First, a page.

Why Solar Giant SunEdison Might Be Doomed
Shares of SunEdison were up more than 10 percent Tuesday after the cancellation of the solar giant’s disastrous acquisition of residential solar developer Vivint. The $2.2 billion deal fell apart after billionaire hedge fund manager David Tepper sued to block it—but the real cause was less Tepper’s objections and more SunEdison’s overall financial disarray.
Despite the bump in stock price, the troubled company, based in Saint Peters, Missouri, is far from turning itself around. SunEdison, which has seen $10 billion in market value evaporate over the last year, has been justifiably called “the biggest corporate implosion in U.S. solar history,” as its strategy of acquiring seemingly every solar power company in sight hasn’t panned out. Under CEO Ahmad Chatila, the company has spent billions to acquire solar developers around the world, piling up nearly $12 billion in debt.
The company’s complex financial structure is only making matters worse. In 2014 SunEdison created a pair of “yieldcos”—publicly traded subsidiaries created to own completed solar projects. Yieldcos have become a favored structure for big solar companies because of the tax benefits and cash flow they provide, but at least in SunEdison’s case, Wall Street has soured on the strategy. The crash in its stock left SunEdison unable to shoulder the Vivint purchase or to complete other signed deals.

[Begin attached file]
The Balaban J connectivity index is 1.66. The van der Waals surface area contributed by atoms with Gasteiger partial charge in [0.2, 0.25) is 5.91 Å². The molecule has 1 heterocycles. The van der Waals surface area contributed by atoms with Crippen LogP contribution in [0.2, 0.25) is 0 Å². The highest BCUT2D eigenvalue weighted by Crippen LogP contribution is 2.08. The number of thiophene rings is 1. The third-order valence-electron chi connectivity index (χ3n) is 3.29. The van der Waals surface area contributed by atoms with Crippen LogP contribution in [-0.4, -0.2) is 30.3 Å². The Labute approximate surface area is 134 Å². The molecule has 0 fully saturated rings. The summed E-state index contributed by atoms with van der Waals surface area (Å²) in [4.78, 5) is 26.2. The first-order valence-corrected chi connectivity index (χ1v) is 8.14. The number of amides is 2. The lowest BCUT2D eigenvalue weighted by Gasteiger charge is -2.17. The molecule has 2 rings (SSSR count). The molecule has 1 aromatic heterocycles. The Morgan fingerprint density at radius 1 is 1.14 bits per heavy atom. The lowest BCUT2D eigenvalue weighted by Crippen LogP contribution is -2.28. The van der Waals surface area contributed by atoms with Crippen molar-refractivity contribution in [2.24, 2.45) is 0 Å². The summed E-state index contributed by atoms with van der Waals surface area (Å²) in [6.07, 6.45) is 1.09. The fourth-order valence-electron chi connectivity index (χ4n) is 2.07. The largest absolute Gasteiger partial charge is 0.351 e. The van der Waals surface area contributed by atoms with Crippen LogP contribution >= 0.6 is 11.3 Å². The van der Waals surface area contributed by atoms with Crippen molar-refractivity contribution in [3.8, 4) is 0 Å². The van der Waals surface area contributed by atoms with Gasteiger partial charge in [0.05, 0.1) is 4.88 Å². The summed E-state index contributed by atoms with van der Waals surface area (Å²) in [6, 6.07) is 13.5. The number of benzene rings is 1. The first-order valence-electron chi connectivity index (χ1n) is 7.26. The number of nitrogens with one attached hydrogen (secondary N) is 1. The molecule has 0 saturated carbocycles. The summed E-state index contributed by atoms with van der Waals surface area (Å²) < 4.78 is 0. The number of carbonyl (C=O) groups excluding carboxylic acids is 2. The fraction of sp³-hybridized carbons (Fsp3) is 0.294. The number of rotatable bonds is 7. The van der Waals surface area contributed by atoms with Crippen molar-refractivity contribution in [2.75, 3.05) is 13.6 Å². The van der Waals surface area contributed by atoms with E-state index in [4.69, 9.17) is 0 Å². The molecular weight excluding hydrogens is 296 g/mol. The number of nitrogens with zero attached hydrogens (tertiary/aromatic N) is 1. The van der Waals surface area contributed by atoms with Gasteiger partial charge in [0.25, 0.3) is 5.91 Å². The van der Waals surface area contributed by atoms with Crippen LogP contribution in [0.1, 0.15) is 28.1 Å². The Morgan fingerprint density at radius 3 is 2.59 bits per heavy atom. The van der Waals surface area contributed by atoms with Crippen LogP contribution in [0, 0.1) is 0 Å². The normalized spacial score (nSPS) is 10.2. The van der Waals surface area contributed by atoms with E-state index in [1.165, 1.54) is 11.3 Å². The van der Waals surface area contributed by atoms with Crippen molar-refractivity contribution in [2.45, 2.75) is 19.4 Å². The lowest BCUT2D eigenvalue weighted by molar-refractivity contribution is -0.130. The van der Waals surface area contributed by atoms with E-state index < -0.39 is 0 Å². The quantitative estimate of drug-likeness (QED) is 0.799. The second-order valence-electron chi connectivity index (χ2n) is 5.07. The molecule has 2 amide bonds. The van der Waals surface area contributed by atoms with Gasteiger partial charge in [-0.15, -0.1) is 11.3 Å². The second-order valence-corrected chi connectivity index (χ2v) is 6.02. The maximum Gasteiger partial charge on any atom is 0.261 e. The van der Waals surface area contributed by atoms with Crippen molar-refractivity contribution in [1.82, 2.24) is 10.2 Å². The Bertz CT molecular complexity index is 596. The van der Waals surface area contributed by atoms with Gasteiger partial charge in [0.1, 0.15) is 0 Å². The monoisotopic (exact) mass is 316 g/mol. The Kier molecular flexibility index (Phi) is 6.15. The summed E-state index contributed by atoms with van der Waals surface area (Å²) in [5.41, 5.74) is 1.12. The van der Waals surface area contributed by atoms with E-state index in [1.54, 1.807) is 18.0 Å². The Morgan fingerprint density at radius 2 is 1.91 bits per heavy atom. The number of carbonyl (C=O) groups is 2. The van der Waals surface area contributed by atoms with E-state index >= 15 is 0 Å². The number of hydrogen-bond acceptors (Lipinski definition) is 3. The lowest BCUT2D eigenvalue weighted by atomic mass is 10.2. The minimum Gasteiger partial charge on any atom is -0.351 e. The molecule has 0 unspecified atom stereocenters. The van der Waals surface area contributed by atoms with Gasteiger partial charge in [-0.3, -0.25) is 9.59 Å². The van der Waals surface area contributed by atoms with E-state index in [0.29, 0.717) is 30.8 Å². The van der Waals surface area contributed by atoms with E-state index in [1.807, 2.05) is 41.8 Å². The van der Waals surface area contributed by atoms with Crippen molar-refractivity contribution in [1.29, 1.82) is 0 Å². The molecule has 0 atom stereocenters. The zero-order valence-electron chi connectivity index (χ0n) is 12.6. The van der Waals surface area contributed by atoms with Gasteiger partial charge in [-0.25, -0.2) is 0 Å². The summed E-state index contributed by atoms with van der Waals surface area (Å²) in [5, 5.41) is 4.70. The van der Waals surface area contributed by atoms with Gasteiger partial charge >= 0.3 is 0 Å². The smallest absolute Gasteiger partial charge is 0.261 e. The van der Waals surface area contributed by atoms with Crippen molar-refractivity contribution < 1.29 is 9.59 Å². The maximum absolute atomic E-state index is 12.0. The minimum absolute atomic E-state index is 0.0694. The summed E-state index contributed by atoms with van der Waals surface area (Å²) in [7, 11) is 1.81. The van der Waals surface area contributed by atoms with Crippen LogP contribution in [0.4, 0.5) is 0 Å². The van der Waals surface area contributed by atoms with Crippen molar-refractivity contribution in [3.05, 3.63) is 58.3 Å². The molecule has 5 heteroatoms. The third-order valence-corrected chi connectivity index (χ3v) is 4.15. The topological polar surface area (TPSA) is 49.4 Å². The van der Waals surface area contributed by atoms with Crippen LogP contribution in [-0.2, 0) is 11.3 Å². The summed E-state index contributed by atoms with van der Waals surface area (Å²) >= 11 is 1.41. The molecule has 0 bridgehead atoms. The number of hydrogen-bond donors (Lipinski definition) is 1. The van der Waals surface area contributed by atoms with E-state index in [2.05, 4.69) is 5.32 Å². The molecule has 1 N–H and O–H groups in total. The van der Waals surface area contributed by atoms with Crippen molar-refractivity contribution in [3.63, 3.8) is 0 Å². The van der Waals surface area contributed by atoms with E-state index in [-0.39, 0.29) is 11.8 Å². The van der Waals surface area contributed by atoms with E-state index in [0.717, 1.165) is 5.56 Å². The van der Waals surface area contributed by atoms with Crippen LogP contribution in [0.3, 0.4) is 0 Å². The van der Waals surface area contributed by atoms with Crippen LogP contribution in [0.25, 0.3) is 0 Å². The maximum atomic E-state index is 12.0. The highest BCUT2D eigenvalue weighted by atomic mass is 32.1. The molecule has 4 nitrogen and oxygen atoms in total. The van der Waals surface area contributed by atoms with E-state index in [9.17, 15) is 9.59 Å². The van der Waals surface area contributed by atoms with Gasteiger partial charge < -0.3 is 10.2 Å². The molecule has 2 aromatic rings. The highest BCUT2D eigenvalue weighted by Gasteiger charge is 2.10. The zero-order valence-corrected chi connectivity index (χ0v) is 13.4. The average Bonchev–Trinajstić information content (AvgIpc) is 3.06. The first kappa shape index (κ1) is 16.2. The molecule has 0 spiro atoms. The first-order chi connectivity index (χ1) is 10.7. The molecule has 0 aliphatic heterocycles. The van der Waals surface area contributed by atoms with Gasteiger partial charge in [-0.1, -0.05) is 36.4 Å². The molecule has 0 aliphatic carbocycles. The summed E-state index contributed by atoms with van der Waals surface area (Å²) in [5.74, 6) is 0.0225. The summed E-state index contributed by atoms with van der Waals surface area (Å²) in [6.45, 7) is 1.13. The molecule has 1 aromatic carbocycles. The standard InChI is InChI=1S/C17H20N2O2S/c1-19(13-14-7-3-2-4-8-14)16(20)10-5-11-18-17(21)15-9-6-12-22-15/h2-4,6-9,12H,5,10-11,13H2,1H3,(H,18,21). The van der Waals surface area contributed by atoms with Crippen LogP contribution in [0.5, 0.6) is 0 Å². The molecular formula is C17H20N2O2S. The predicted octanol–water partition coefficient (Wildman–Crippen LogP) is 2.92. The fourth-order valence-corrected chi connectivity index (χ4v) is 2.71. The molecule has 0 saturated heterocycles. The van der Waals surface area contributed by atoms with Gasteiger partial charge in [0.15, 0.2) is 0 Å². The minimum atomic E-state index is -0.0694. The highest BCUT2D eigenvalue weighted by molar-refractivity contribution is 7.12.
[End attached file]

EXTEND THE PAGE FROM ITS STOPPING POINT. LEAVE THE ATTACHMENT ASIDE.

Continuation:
Now the company almost certainly faces a lawsuit from Vivint. It’s already being sued by Latin America Power, which it agreed to purchase for $733 million, and it faces millions of dollars in penalties for last month’s cancellation of planned solar projects for Hawaiian Electric.
The company has also delayed its 2015 earnings report while it conducts an internal investigation into the accuracy of its financial disclosures. In a statement, the company said that inquiry could cause the company to “reassess its liquidity position.” In other words, SunEdison, once the world’s largest developer of renewable energy projects (and No. 6 on MIT Technology Review’s 2015 list of 50 smartest companies), could file for bankruptcy very soon.
(Read more: Reuters, Bloomberg, Wall Street Journal)
Geoffrey Hinton tells us why he’s now scared of the tech he helped build
“I have suddenly switched my views on whether these things are going to be more intelligent than us.”
ChatGPT is going to change education, not destroy it
The narrative around cheating students doesn’t tell the whole story. Meet the teachers who think generative AI could actually make learning better.
Meet the people who use Notion to plan their whole lives
The workplace tool’s appeal extends far beyond organizing work projects. Many users find it’s just as useful for managing their free time.
Learning to code isn’t enough
Historically, learn-to-code efforts have provided opportunities for the few, but new efforts are aiming to be inclusive.
Get the latest updates from
MIT Technology Review
Discover special offers, top stories, upcoming events, and more.